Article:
Canadian ENGO Reaction: Suzuki and Pembina Weigh in on Climate Summit

Wed, 2009-09-23 07:25Richard Littlemore
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Canadian ENGO Reaction: Suzuki and Pembina Weigh in on Climate Summit

Statement from Dale Marshall, Climate change policy analyst

September 22, 2009 “Presidents and prime ministers met here in New York. These are people who make decisions on behalf of the world’s citizens. It was an opportunity for Canada’s Prime Minister and other leaders to embrace opportunities in the clean energy economy and at the same time take responsibility for our impact on the environment.

However, Canada’s Prime Minister was missing in action in New York. Instead, Canada sent our Minister of Environment in his place. In contrast, President Obama, Prime Minister Brown of the UK, France’s President Sarkozy, and President Hu Jintao of China all showed their leadership by joining with other world leaders to confront climate change. The new Japanese president committed to science-based targets for emission reductions and substantial, new, and additional funding for the developing world.

Climate change is a serious threat to our prosperity and our future. But, the greatest threat is inaction. Our country is falling behind in achieving the targets scientists tell us we need to reach to avoid runaway climate change. Canada’s performance in New York was a missed opportunity. At the UN Climate Summit this December Canada needs to take part in delivering commitments to action that will promote clean energy and prosperity at home and around the world.”

Dale Marshall, Climate Change Policy Analyst, David Suzuki Foundation

How Will Canada Answer President Obama’s Call for Climate Change Action?

Marlo Raynolds, Executive Director of the Pembina Institute, made the following statements in response to President Obama’s speech to the United Nations General Assembly today, in which the president called for urgent global action to address climate change:

“Canada is increasingly viewed as a laggard in both greenhouse gas emission reductions and investment, and support for a transition to clean energy. Just yesterday, Rajendra Pachauri, head of the UN’s Intergovernmental Panel on Climate Change, noted that Canada should be doing much more to reduce its pollution and should put new oil sands development on hold until emission reduction technologies are better developed.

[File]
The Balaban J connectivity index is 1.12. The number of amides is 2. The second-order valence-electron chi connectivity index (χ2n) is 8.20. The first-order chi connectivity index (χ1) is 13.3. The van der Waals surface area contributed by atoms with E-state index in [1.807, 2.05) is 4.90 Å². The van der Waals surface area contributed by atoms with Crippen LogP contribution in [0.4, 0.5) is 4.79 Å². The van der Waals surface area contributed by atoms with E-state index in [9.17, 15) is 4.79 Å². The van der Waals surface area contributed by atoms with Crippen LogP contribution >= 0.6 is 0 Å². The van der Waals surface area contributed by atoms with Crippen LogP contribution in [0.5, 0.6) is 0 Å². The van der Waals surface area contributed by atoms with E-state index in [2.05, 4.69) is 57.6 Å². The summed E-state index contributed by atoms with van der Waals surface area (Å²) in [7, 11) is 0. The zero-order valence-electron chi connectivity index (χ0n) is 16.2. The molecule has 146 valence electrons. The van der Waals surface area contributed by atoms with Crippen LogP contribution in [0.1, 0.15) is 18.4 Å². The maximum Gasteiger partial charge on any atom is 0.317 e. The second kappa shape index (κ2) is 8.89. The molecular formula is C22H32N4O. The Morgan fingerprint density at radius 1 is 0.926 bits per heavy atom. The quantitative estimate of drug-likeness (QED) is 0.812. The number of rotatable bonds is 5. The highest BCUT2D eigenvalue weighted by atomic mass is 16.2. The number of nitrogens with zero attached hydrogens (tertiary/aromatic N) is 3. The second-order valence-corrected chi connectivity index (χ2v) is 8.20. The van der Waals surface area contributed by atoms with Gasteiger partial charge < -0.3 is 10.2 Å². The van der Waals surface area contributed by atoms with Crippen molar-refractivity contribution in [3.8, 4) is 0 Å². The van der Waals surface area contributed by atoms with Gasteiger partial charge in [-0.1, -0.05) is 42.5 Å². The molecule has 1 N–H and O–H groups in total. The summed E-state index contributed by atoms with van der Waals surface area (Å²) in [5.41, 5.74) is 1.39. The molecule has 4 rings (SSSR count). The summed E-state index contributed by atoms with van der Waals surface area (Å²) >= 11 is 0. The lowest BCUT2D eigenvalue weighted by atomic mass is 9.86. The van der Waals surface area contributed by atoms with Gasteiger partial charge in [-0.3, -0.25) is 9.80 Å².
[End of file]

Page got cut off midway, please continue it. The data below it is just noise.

This year, President Obama invested more than US$75 billion to build a clean-energy economy and create clean-energy jobs. That is six times more investment, per capita, than the Canadian government.
 
If Canada continues to lag behind and focus on yesterday’s sources of energy, we face the twin risks of decreased economic competitiveness and a diminished international reputation.

Countries that lead the global transition away from fossil fuels will win the race for clean-energy jobs. Canada needs to be one of those leaders.”


For a Backgrounder comparing Canada vs. US government investments in renewable energy and energy efficiency in 2009, see:
http://www.pembina.org/pub/1786

Previous Comments

Harper’s performance on any world stage is usually an embarrassment to Canada, but he is especially bad on environmental matters. I had hoped Prentice would be a little better as Minister of the Environment, but he has gone indistinct. The Harper minority government is dragging us down, and the feeble opposition parties have been letting them do it. I don’t think we can rely on our politicians to lead.

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